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Discovering Poetry Styles: The Clerihew

The Clerihew poem reminds me of some sort of stand up comedy routine; always of a comic nature, and always with a "punch line" so to speak. It's a verse, which consists of four lines in the concrete rhyme scheme pattern of aabb. Invented by Edmund Clerihew Bentley, (the popular English novelist of such works as "Trent's Last Case"in 1913) this humorist also wrote his first collection of poetry in 1905. The first line will always describe the person; lines 2-4 gives a humorous take on that person. The Clerihew is not satirical in nature, or is an offensive type of humor; the humor is light and silly while the person in the poem is often famous-but doesn't have to be.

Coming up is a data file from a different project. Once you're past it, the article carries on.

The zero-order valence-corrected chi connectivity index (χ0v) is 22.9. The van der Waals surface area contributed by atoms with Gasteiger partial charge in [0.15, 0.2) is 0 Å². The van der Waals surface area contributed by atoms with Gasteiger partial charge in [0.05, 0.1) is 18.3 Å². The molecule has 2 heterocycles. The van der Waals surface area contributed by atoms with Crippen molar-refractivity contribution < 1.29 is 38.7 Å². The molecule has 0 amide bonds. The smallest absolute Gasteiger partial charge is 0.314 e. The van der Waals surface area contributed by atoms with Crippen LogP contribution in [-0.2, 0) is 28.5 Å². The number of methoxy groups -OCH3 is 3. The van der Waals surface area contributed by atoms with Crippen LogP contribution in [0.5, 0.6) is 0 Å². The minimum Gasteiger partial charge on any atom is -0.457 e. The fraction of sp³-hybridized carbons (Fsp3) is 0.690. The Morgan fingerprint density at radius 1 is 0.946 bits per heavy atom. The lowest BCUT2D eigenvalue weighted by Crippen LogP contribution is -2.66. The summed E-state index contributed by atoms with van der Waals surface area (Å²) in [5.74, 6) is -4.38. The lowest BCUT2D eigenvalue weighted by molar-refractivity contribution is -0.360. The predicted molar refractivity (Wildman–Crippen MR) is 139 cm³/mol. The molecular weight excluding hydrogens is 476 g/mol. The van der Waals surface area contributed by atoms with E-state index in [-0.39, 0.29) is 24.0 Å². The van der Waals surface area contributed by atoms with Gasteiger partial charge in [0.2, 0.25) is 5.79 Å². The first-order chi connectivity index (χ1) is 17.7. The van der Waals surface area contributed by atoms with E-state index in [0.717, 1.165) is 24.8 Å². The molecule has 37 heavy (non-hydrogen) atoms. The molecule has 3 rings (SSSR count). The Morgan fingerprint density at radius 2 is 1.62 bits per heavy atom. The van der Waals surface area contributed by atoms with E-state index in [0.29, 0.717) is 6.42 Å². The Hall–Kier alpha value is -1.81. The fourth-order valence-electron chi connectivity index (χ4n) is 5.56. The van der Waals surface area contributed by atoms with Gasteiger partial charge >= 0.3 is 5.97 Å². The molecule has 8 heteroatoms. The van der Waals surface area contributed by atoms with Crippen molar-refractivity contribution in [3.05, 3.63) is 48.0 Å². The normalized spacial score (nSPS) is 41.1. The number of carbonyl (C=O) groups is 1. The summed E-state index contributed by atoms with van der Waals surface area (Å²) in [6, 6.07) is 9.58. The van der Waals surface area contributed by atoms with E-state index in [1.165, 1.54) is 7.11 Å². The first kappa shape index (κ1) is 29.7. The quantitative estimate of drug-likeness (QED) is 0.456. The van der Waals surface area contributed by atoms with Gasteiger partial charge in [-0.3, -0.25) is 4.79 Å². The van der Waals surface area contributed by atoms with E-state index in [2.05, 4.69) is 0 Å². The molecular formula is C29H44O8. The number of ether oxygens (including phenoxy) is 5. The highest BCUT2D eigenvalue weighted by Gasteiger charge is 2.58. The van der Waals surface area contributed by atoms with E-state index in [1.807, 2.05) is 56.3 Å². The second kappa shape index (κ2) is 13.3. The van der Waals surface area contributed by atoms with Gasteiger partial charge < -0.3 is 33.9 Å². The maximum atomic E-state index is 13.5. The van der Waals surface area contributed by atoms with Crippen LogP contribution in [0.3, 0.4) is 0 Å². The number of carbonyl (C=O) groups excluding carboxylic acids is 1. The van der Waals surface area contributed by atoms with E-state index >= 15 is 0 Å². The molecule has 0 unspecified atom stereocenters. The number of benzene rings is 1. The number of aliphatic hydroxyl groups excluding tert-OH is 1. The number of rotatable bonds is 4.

Sir Humphrey Davy
Abominated gravy.
He lived in the odium
Of having discovered sodium.
~E.C. Bentley

Prompt: Visit a celebrity or entertainment blog or website and pick a headliner's article. Use that name to develop a series of clerihews, poking silly fun at that person with a central theme-such as a parody of being "too rich" or "first world problems" so to speak.


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